Sunday, 4th December 2022
<To guardian.ng
Search
Breaking News:

Emirates slashes Lagos flight operations over $85m stuck funds

By Wole Oyebade
31 July 2022   |   4:26 am
The United Arab Emirates national carrier, Emirates Airline, has notified the Aviation Ministry of its plan to slash daily frequencies to Lagos over accumulated stuck funds, now over $85m.

Emirates Airlines

The United Arab Emirates national carrier, Emirates Airline, has notified the Aviation Ministry of its plan to slash daily frequencies to Lagos over accumulated stuck funds, now over $85m. 

 
The carrier informed that its 11 weekly flights into Lagos shall be reduced to seven, effective August 15, 2022, should the forex liquidity crisis persist.
 
The International Air Transport Association (IATA), the clearing house for over 280 airlines globally, earlier raised the alarm over a steady rise in the number of unrepatriated funds in Nigeria and other countries. 
 
Findings showed that the stuck funds from accumulated sales of flight tickets in local currencies was more than $800m in November 2021. It was brought down to about $283m as of March this year, but it further increased to $450m in May and is estimated to reach about $600m as of June.
 
Emirates, in a memo signed by its head of international affairs, Sheikh Majid Al Mualla, said that they had been constrained to slash frequency to mitigate the continued losses of Emirates on account of its funds stranded in Nigeria.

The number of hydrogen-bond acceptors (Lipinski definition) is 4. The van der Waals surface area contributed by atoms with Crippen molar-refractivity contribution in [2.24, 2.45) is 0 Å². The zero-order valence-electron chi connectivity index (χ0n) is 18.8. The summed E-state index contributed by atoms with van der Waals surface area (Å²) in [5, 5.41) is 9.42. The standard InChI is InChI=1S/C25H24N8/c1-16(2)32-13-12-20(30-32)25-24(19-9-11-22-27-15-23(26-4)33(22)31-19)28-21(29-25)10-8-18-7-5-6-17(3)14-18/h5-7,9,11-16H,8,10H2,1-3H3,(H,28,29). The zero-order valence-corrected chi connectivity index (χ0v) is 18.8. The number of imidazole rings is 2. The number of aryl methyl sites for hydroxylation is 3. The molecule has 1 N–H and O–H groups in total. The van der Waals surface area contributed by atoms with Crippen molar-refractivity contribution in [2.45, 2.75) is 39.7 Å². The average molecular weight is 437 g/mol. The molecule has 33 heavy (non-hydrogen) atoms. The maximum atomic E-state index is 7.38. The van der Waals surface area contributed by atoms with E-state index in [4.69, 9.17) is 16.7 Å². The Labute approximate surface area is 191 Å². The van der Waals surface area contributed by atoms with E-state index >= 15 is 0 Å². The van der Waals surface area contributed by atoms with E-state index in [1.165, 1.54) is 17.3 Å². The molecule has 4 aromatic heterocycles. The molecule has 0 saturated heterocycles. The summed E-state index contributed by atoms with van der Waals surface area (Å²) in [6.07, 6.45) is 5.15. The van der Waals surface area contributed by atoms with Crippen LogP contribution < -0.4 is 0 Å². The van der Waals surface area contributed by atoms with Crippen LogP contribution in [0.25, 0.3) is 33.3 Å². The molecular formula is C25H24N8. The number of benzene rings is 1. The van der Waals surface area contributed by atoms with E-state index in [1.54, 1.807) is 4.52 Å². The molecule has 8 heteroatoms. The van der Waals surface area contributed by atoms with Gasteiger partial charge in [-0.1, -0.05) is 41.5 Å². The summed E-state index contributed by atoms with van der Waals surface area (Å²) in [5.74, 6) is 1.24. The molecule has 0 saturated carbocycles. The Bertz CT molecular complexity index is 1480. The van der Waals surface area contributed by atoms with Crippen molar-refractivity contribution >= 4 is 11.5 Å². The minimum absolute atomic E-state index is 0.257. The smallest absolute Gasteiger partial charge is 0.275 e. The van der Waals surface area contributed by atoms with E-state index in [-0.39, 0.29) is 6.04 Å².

Al Mualla noted that as of July 2022, Emirates had $85m of funds awaiting repatriation from Nigeria. The figure has been rising by more than $10 million every month, as the ongoing operational costs of its 11 weekly flights to Lagos and five to Abuja continued to accumulate.
 
“We simply cannot continue to operate at the current level in the face of mounting losses, especially in the challenging post-COVID-19 climate,” he stated.
 
The airline noted that attempts to stem part of the losses were made, by proposing to pay for fuel in Nigeria in local currency, but the request was declined, by the supplier.
 
“This means that not only are Emirates’ revenues accumulating, we also have to send hard currency into Nigeria to sustain our operation. Meanwhile, our revenues are out of reach, and not even earning credit interest.
 
“Indeed, we have made every effort to work with the Central Bank of Nigeria (CBN) to find a solution to this issue. Our Senior Vice President met with the Deputy Governor of CBN in May and followed up on the meeting by letter to the Governor himself the following month, however, no positive response was received. 
 
“Despite our considerable efforts, the situation continues to deteriorate. We are now in the unfortunate position of having to cut flights, to mitigate against further losses going forward,” the letter read in part.
  
President of the National Association of Nigerian Travel Agencies (NANTA), Susan Akporiaye, described the development as a bad omen for the industry and its operators.
 
Though the problem is not new, Akporiaye noted that NANTA had consistently appealed to the government to prioritise repatriation of airlines’ funds as a going concern. 
  
She added that the current situation presents a real threat to the industry and the continuity of their businesses as travel professionals.